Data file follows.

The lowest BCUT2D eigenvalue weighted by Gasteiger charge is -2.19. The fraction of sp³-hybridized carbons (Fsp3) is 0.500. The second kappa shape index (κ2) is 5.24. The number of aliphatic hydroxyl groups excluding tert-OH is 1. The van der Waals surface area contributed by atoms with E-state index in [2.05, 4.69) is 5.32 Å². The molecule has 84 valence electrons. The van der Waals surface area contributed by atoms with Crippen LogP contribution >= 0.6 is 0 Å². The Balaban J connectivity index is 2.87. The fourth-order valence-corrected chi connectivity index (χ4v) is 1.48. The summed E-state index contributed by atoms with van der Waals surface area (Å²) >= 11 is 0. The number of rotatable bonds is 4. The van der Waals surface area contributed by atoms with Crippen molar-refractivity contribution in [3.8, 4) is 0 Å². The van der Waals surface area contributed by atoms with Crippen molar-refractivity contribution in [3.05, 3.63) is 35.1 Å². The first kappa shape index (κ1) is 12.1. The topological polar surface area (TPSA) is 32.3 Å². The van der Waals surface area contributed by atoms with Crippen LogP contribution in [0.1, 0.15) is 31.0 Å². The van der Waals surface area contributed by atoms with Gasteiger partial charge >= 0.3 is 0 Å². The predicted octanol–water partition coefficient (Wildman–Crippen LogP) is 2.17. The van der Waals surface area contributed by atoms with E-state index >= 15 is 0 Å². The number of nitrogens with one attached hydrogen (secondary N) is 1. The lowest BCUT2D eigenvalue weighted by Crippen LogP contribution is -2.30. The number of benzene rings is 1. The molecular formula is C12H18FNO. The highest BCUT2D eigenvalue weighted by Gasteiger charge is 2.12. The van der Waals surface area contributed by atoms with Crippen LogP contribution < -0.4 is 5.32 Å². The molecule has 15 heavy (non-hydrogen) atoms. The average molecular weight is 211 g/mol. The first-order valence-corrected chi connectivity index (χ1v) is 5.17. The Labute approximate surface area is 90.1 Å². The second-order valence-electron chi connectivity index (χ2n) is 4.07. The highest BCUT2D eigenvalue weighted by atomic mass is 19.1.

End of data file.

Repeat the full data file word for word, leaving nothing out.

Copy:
The lowest BCUT2D eigenvalue weighted by Gasteiger charge is -2.19. The fraction of sp³-hybridized carbons (Fsp3) is 0.500. The second kappa shape index (κ2) is 5.24. The number of aliphatic hydroxyl groups excluding tert-OH is 1. The van der Waals surface area contributed by atoms with E-state index in [2.05, 4.69) is 5.32 Å². The molecule has 84 valence electrons. The van der Waals surface area contributed by atoms with Crippen LogP contribution >= 0.6 is 0 Å². The Balaban J connectivity index is 2.87. The fourth-order valence-corrected chi connectivity index (χ4v) is 1.48. The summed E-state index contributed by atoms with van der Waals surface area (Å²) >= 11 is 0. The number of rotatable bonds is 4. The van der Waals surface area contributed by atoms with Crippen molar-refractivity contribution in [3.8, 4) is 0 Å². The van der Waals surface area contributed by atoms with Crippen molar-refractivity contribution in [3.05, 3.63) is 35.1 Å². The first kappa shape index (κ1) is 12.1. The topological polar surface area (TPSA) is 32.3 Å². The van der Waals surface area contributed by atoms with Crippen LogP contribution in [0.1, 0.15) is 31.0 Å². The van der Waals surface area contributed by atoms with Gasteiger partial charge >= 0.3 is 0 Å². The predicted octanol–water partition coefficient (Wildman–Crippen LogP) is 2.17. The van der Waals surface area contributed by atoms with E-state index >= 15 is 0 Å². The number of nitrogens with one attached hydrogen (secondary N) is 1. The lowest BCUT2D eigenvalue weighted by Crippen LogP contribution is -2.30. The number of benzene rings is 1. The molecular formula is C12H18FNO. The highest BCUT2D eigenvalue weighted by Gasteiger charge is 2.12. The van der Waals surface area contributed by atoms with Crippen LogP contribution < -0.4 is 5.32 Å². The molecule has 15 heavy (non-hydrogen) atoms. The average molecular weight is 211 g/mol. The first-order valence-corrected chi connectivity index (χ1v) is 5.17. The Labute approximate surface area is 90.1 Å². The second-order valence-electron chi connectivity index (χ2n) is 4.07. The highest BCUT2D eigenvalue weighted by atomic mass is 19.1.